Invasive Fungal Infections in Pediatric Solid Organ Transplant Patients: Epidemiology and Management

Research paper by Aspasia Katragkou, Thomas J. Walsh, Emmanuel Roilides

Indexed on: 17 Mar '15Published on: 17 Mar '15Published in: Current Fungal Infection Reports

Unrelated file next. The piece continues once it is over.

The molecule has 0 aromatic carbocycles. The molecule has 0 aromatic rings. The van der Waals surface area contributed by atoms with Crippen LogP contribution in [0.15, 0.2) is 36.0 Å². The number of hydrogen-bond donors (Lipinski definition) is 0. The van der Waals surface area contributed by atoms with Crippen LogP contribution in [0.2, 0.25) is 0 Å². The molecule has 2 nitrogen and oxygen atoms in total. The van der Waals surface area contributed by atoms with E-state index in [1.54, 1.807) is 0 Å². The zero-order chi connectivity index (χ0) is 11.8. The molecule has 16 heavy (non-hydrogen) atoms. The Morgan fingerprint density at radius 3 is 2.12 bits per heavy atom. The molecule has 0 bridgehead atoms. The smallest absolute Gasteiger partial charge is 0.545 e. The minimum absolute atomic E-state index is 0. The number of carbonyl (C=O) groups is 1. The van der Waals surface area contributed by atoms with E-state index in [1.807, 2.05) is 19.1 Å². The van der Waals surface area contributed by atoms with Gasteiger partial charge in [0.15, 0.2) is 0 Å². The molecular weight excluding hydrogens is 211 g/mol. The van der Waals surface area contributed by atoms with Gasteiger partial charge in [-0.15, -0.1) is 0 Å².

Invasive fungal infections are important causes of morbidity and mortality in pediatric patients undergoing solid organ transplantation (SOT). Invasive candidiasis, cryptococcosis, and mold infections such as aspergillosis and mucormycosis are among the most prevalent fungal infections in this population. Invasive candidiasis is more common in high-risk liver transplantation as well as of pancreas and small bowel. Invasive aspergillosis is more frequent in transplantation of lungs followed by heart and liver. Invasive fungal infections constitute an important barrier to short- and long-term survival of the allograft and patient. Advances in pediatric infectious diseases supportive care have contributed substantially to the improved survival, outcome, and reduction of suffering caused by these infectious complications. The current prophylactic and treatment strategies vary widely in transplantation centers given the lack of clinical trials and scant epidemiological data in pediatric SOT recipients.